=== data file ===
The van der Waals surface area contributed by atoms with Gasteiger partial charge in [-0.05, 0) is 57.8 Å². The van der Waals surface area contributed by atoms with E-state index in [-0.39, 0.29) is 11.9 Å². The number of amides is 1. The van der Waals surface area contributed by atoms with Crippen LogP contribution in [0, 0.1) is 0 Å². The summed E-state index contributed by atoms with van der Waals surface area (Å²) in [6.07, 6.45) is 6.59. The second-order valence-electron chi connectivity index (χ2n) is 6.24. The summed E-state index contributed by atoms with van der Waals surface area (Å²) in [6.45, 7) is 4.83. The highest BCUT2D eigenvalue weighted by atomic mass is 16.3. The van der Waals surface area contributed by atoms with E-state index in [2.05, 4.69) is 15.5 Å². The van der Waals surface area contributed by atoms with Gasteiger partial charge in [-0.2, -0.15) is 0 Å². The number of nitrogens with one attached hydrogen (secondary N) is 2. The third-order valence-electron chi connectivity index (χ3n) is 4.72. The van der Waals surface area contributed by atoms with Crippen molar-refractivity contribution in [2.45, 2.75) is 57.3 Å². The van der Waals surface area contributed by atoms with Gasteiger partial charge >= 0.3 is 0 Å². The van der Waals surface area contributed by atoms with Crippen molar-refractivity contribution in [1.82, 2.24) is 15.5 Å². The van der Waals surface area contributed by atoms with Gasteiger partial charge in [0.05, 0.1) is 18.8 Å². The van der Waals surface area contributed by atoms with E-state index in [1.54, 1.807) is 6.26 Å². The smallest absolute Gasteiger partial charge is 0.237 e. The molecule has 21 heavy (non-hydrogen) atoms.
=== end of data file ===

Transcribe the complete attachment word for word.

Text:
The van der Waals surface area contributed by atoms with Gasteiger partial charge in [-0.05, 0) is 57.8 Å². The van der Waals surface area contributed by atoms with E-state index in [-0.39, 0.29) is 11.9 Å². The number of amides is 1. The van der Waals surface area contributed by atoms with Crippen LogP contribution in [0, 0.1) is 0 Å². The summed E-state index contributed by atoms with van der Waals surface area (Å²) in [6.07, 6.45) is 6.59. The second-order valence-electron chi connectivity index (χ2n) is 6.24. The summed E-state index contributed by atoms with van der Waals surface area (Å²) in [6.45, 7) is 4.83. The highest BCUT2D eigenvalue weighted by atomic mass is 16.3. The van der Waals surface area contributed by atoms with E-state index in [2.05, 4.69) is 15.5 Å². The van der Waals surface area contributed by atoms with Gasteiger partial charge in [-0.2, -0.15) is 0 Å². The number of nitrogens with one attached hydrogen (secondary N) is 2. The third-order valence-electron chi connectivity index (χ3n) is 4.72. The van der Waals surface area contributed by atoms with Crippen molar-refractivity contribution in [2.45, 2.75) is 57.3 Å². The van der Waals surface area contributed by atoms with Gasteiger partial charge >= 0.3 is 0 Å². The van der Waals surface area contributed by atoms with Crippen molar-refractivity contribution in [1.82, 2.24) is 15.5 Å². The van der Waals surface area contributed by atoms with Gasteiger partial charge in [0.05, 0.1) is 18.8 Å². The van der Waals surface area contributed by atoms with E-state index in [1.54, 1.807) is 6.26 Å². The smallest absolute Gasteiger partial charge is 0.237 e. The molecule has 21 heavy (non-hydrogen) atoms.